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Evaporation and Transpiration. Evaporation- change of water from liquid to vapor phase Potential Evaporation - climatically controlled evaporation from a surface when the supply water to the surface is unlimited

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evaporation and transpiration
Evaporation and Transpiration
  • Evaporation- change of water from liquid to vapor phase
  • Potential Evaporation - climatically controlled evaporation from a surface when the supply water to the surface is unlimited
  • Transpiration - evaporation occurring from plant’s leaves through stomatal openings. Function of stomata is to provide a place where CO2 can dissolve into water and enter plant tissue. Evaporation unavoidable in this process - driven by same process as evaporation.
  • Potential Transpiration - Transpiration which would occur if water supply to plant roots and through vascular system to stomata was unlimited. Controlled by climate and plant physiology.
evaporation
Evaporation
  • Two main forces influencing evaporation rate are:
    • Supply of solar energy to provide the latent heat of evaporation.
    • Ability to transport evaporated water away from surface  affected by wind velocity and vapor gradient.
  • Transpiration affected by above plus ability of plant to extract and transmit water from soil to stomata.
methods of estimating evaporation
Methods of Estimating Evaporation
  • energy balances methods
  • mass transfer or aerodynamic methods
  • combination of energy and mass transfer (Penman equation)
  • pan evaporation data

All these methods were developed to estimate evaporation from free water surfaces (or completely saturated soil)

energy balance method
Energy Balance Method
  • Assumes energy supply the limiting factor.
  • Consider energy balance on a small lake with no water inputs (or evaporation pan)

sensible heat transfer to air

net radiation

energy used in evaporation

Hs

Rn

Qe

heat stored in system

G

heat conducted to ground (typically neglected)

energy balance method1
Energy Balance Method
  • Steady state conservation of energy equation. (assume water temperature does not change, no flow into or out of lake)

energy inflows = energy outflows

  • Hs - sensible heat flux to atmosphere (by convection)
  • G - heat conducted to ground are typically small and difficult to measure.
energy balance method2
Energy Balance Method
  • If neglect sensible heat transfer to atmosphere (Hs) and ground (G )
  • Substitute equation for Q into energy balance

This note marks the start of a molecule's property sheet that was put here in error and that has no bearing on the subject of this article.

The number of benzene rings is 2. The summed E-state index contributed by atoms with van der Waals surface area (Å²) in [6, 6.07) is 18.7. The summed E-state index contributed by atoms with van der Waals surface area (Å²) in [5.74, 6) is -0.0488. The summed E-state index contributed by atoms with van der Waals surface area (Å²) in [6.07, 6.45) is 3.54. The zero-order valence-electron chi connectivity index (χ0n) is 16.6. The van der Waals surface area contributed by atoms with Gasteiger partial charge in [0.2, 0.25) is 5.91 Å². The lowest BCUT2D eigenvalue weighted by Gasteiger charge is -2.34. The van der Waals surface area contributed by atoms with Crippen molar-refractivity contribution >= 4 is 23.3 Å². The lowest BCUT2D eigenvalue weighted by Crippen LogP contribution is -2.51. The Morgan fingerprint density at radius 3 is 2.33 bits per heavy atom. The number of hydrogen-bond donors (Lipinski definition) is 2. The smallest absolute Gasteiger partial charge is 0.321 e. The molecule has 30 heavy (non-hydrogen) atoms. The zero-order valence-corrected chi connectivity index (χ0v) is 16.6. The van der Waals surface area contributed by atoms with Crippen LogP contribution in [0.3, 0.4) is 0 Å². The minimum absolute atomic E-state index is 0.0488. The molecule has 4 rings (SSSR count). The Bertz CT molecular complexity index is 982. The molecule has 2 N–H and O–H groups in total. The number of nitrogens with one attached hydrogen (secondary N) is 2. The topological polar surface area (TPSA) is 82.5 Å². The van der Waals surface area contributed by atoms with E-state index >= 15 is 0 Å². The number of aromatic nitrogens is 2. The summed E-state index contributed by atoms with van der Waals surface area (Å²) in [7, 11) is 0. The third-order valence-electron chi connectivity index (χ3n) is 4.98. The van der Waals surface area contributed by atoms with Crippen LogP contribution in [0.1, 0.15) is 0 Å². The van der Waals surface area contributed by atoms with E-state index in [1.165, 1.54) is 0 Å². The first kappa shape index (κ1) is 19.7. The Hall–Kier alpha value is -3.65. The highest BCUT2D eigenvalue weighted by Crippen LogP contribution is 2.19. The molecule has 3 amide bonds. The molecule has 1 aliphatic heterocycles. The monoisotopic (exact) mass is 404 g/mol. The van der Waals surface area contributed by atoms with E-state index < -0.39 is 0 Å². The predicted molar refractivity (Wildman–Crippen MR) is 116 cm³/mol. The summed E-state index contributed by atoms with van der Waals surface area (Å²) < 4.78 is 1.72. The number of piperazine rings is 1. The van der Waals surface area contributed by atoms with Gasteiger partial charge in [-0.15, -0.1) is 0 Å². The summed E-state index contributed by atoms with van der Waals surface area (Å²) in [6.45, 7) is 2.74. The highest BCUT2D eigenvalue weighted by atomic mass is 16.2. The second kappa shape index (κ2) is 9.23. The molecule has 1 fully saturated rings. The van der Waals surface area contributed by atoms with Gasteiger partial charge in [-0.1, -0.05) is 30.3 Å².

• Recall
energy balance method assumes
Energy Balance Method assumes
  • no water inflow/outflow to lake
  • no change in water temperature of lake
  • neglects sensible heat transfer to ground and atmosphere
  • neglects heat energy lost with water which leaves system as vapor
  • calculates evaporation on a daily time interval
mass transfer aerodynamic method
Mass Transfer (Aerodynamic) Method
  • based on the concept that rate of turbulent mass transfer of water vapor from evaporating surface to atmosphere is limiting factor
  • Mass transfer is controlled by (1) vapor gradient and (2) wind velocity which determines rate at which vapor is carried away.

z

z

u

T

qv

combination method penman
Combination Method (Penman)
  • Evaporation can be computed by aerodynamic method when energy supply not limiting and energy method when vapor transport not limiting  Typically both factors limiting so use combination of above methods
  • Weighting factors sum to 1. Deviation of weighting factors is based on physical processes,
  •  = vapor pressure deficit
  • g = psychrometric constant
combination method penman1
Combination Method (Penman)
  • Combination method is most accurate and most commonly used method if meteorological information is available. Particularly good for small, well-monitored areas.
  • Need: net radiation, air temperature, humidity, wind speed
  • If all this information is not available can use Priestly-Taylor approximation:
  • Based on observations that second term in Penman equation typically  30% of first. This is better for large areas.
  • Based on observations that second term in Penman equation typically  30% of first.
  • This is better for large areas.
  • All equations suitable for daily time intervals or longer.
evaporation pan
Evaporation Pan
  • Since expensive to maintain weather stations required to use Penman equation, evaporation pans are often used to directly measure evaporation.
  • Standard (Class A) Evaporative Pans are built of unpainted galvanized iron. 4 ft. diameter, 10 inches deep, set on a platform 12 inches above ground.
  • Water level in pan recorded daily with high precision micrometer. Evaporation determined by mass balance.
evaporation pan1
Evaporation Pan
  • Mass balance equation
  • Pans measure more evaporation than natural water bodies because:
    • 1) less heat storage capacity (because smaller volume water)
    • 2) heat transfer through pan sides
    • 3) wind effects caused by pan itself
  • Typically estimate
  • Pan factor varies with season and location. Should be calibrated at each site. Set up complete weather station  calculate Penman E and Ep
evapotranspiration
Evapotranspiration
  • Same factors which govern water evaporation from water surfaces govern evapotranspiration because essentially transpiration is mainly due to evaporation from stomata.
  • In addition plant physiology (plants can control size of stomata and resistance to flow through roots and vascular systems) and soil moisture conditions (resistance of flow to roots) play a role.
  • Estimate Evaportranspiration using
evapotranspiration1
Evapotranspiration
  • Alternative empirical equation- Blaney-Criddle equation
  • K= monthly crop coefficient
    • alfalfa 0.85
    • beans 0.65
    • corn 0.75
    • pasture 0.75
  • f= monthly consumptive use factor
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